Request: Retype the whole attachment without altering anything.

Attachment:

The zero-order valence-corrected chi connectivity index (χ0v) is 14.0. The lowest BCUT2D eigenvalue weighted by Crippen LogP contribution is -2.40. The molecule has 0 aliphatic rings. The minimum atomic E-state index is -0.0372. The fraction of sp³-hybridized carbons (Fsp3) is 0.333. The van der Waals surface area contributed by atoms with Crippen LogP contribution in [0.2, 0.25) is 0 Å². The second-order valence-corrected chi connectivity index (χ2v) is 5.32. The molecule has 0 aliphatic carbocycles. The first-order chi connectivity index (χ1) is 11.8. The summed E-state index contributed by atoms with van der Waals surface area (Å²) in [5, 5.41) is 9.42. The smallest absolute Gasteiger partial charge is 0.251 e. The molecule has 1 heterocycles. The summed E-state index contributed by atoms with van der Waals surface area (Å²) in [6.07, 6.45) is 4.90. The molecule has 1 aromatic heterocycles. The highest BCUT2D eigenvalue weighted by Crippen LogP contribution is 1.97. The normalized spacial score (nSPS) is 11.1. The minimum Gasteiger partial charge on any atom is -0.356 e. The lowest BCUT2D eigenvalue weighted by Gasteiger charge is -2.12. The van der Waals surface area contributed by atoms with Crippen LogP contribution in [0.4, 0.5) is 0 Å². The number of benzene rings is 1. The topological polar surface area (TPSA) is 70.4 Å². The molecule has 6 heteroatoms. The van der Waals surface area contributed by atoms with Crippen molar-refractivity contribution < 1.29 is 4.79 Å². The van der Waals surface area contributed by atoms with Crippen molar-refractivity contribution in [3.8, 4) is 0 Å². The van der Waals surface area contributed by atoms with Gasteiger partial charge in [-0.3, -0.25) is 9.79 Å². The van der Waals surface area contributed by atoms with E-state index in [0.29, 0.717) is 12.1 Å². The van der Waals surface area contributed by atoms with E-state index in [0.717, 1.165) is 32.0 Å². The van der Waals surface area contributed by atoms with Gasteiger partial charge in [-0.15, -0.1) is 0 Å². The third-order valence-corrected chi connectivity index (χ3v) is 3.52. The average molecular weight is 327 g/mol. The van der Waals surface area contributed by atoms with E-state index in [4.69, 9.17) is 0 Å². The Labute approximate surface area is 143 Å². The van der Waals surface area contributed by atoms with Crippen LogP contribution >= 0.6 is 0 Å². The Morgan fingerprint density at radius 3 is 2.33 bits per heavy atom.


The zero-order valence-corrected chi connectivity index (χ0v) is 14.0. The lowest BCUT2D eigenvalue weighted by Crippen LogP contribution is -2.40. The molecule has 0 aliphatic rings. The minimum atomic E-state index is -0.0372. The fraction of sp³-hybridized carbons (Fsp3) is 0.333. The van der Waals surface area contributed by atoms with Crippen LogP contribution in [0.2, 0.25) is 0 Å². The second-order valence-corrected chi connectivity index (χ2v) is 5.32. The molecule has 0 aliphatic carbocycles. The first-order chi connectivity index (χ1) is 11.8. The summed E-state index contributed by atoms with van der Waals surface area (Å²) in [5, 5.41) is 9.42. The smallest absolute Gasteiger partial charge is 0.251 e. The molecule has 1 heterocycles. The summed E-state index contributed by atoms with van der Waals surface area (Å²) in [6.07, 6.45) is 4.90. The molecule has 1 aromatic heterocycles. The highest BCUT2D eigenvalue weighted by Crippen LogP contribution is 1.97. The normalized spacial score (nSPS) is 11.1. The minimum Gasteiger partial charge on any atom is -0.356 e. The lowest BCUT2D eigenvalue weighted by Gasteiger charge is -2.12. The van der Waals surface area contributed by atoms with Crippen LogP contribution in [0.4, 0.5) is 0 Å². The number of benzene rings is 1. The topological polar surface area (TPSA) is 70.4 Å². The molecule has 6 heteroatoms. The van der Waals surface area contributed by atoms with Crippen molar-refractivity contribution < 1.29 is 4.79 Å². The van der Waals surface area contributed by atoms with Crippen molar-refractivity contribution in [3.8, 4) is 0 Å². The van der Waals surface area contributed by atoms with Gasteiger partial charge in [-0.3, -0.25) is 9.79 Å². The van der Waals surface area contributed by atoms with E-state index in [0.29, 0.717) is 12.1 Å². The van der Waals surface area contributed by atoms with E-state index in [0.717, 1.165) is 32.0 Å². The van der Waals surface area contributed by atoms with Gasteiger partial charge in [-0.15, -0.1) is 0 Å². The third-order valence-corrected chi connectivity index (χ3v) is 3.52. The average molecular weight is 327 g/mol. The van der Waals surface area contributed by atoms with E-state index in [4.69, 9.17) is 0 Å². The Labute approximate surface area is 143 Å². The van der Waals surface area contributed by atoms with Crippen LogP contribution >= 0.6 is 0 Å². The Morgan fingerprint density at radius 3 is 2.33 bits per heavy atom.